Psychiatrist talks Alzheimer’s, ‘What can we do to prevent it?’
RAPID CITY, S.D. (KEVN) - While Alzheimer’s awareness month is still three months away, some across the US believe that learning about the disease is not enough. Rather, finding ways to prevent it from continuing to happen to people is the goal.
“Alzheimer’s is a total brain disease that can lead to every kind of brain problem that is out there, but it starts with cognitive impairments usually,” explained Manlove Brain and Body Health psychiatrist Dr. Stephen Manlove.
According to the Alzheimer’s Association, more than six million Americans are currently living with Alzheimer’s with that number projected to rise to nearly 13 million by 2050.
For an Alzheimer’s patient the cognitive impairment that Manlove talked about is something that could have started during the patients youth.
“It’s likely that Alzheimer’s has its’s beginnings during a patients young ages, 20, 15, because of poor heath choices or poor health experiences during those years,” explained Manlove. “People begin to have subtle abnormalities sometimes by as early as age 40. They may have lab abnormalities that are demonstrable by around age 40 as well.”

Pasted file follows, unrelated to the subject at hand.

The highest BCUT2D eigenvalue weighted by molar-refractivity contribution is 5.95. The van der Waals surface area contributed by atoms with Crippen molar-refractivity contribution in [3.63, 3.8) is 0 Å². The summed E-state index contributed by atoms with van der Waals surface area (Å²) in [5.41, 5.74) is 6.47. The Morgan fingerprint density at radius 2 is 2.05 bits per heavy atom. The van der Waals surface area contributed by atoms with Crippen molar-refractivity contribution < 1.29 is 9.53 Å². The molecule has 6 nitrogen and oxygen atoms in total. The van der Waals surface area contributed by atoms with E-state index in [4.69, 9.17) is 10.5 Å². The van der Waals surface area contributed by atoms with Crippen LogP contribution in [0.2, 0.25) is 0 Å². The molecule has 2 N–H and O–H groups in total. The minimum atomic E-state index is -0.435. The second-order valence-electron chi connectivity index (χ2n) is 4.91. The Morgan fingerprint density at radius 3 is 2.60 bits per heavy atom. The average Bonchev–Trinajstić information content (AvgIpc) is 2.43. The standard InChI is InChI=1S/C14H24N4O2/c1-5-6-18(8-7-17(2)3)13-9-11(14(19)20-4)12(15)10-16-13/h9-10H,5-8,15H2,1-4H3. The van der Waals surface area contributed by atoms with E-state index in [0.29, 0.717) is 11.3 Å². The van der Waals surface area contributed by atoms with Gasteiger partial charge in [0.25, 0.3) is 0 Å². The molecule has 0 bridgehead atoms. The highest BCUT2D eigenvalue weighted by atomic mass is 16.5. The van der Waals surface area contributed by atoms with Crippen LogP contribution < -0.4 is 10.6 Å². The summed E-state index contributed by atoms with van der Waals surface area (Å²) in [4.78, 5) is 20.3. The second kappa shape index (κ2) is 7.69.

These abnormalities can then be fatal if Alzheimer’s is not “treated” or “slowed.”
“Eventually it can kill people by infecting the whole brain and making the person not be able to breathe,” said Manlove.
While spreading awareness of the disease is an important way in helping fight it, finding a way to help prevent it should be a priority as well.
“It bothers me to think of it as just awareness. It’s good that people know about how Alzheimer’s develop but what should be focused on is what can we do to prevent it,” said Manlove.
If you are interested in donating to the Alzheimer’s Association you can go to act.alz.org. To find more resources on help with Alzheimer’s you can head to the National Institute on Aging website. To learn more about Alzheimer’s disease you can also visit the Alzheimer’s Association.
Copyright 2023 KEVN. All rights reserved.